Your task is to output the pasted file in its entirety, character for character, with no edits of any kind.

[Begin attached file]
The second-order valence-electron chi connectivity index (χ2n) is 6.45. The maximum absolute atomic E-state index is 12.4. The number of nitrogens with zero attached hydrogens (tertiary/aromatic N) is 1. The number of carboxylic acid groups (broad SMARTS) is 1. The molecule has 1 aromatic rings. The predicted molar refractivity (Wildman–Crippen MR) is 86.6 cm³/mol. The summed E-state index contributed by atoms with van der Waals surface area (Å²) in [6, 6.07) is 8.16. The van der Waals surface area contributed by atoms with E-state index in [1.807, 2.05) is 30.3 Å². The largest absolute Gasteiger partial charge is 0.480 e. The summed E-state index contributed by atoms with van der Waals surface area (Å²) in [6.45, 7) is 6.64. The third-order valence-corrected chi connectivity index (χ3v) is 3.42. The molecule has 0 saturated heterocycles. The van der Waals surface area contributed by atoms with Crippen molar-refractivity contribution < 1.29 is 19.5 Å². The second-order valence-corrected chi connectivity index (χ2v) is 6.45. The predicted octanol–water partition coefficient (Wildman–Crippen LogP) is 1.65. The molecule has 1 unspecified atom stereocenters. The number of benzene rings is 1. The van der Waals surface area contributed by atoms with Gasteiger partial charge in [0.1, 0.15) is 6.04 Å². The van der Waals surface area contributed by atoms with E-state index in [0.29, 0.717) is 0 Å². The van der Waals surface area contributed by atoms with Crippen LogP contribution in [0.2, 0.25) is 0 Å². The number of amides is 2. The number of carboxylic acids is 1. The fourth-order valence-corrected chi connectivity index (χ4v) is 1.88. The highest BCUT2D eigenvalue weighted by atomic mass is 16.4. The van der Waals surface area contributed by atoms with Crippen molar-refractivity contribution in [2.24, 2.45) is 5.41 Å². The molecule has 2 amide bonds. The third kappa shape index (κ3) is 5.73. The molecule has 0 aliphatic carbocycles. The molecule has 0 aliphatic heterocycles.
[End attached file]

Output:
The second-order valence-electron chi connectivity index (χ2n) is 6.45. The maximum absolute atomic E-state index is 12.4. The number of nitrogens with zero attached hydrogens (tertiary/aromatic N) is 1. The number of carboxylic acid groups (broad SMARTS) is 1. The molecule has 1 aromatic rings. The predicted molar refractivity (Wildman–Crippen MR) is 86.6 cm³/mol. The summed E-state index contributed by atoms with van der Waals surface area (Å²) in [6, 6.07) is 8.16. The van der Waals surface area contributed by atoms with E-state index in [1.807, 2.05) is 30.3 Å². The largest absolute Gasteiger partial charge is 0.480 e. The summed E-state index contributed by atoms with van der Waals surface area (Å²) in [6.45, 7) is 6.64. The third-order valence-corrected chi connectivity index (χ3v) is 3.42. The molecule has 0 saturated heterocycles. The van der Waals surface area contributed by atoms with Crippen molar-refractivity contribution < 1.29 is 19.5 Å². The second-order valence-corrected chi connectivity index (χ2v) is 6.45. The predicted octanol–water partition coefficient (Wildman–Crippen LogP) is 1.65. The molecule has 1 unspecified atom stereocenters. The number of benzene rings is 1. The van der Waals surface area contributed by atoms with Gasteiger partial charge in [0.1, 0.15) is 6.04 Å². The van der Waals surface area contributed by atoms with E-state index in [0.29, 0.717) is 0 Å². The van der Waals surface area contributed by atoms with Crippen LogP contribution in [0.2, 0.25) is 0 Å². The number of amides is 2. The number of carboxylic acids is 1. The fourth-order valence-corrected chi connectivity index (χ4v) is 1.88. The highest BCUT2D eigenvalue weighted by atomic mass is 16.4. The van der Waals surface area contributed by atoms with Crippen molar-refractivity contribution in [2.24, 2.45) is 5.41 Å². The molecule has 2 amide bonds. The third kappa shape index (κ3) is 5.73. The molecule has 0 aliphatic carbocycles. The molecule has 0 aliphatic heterocycles.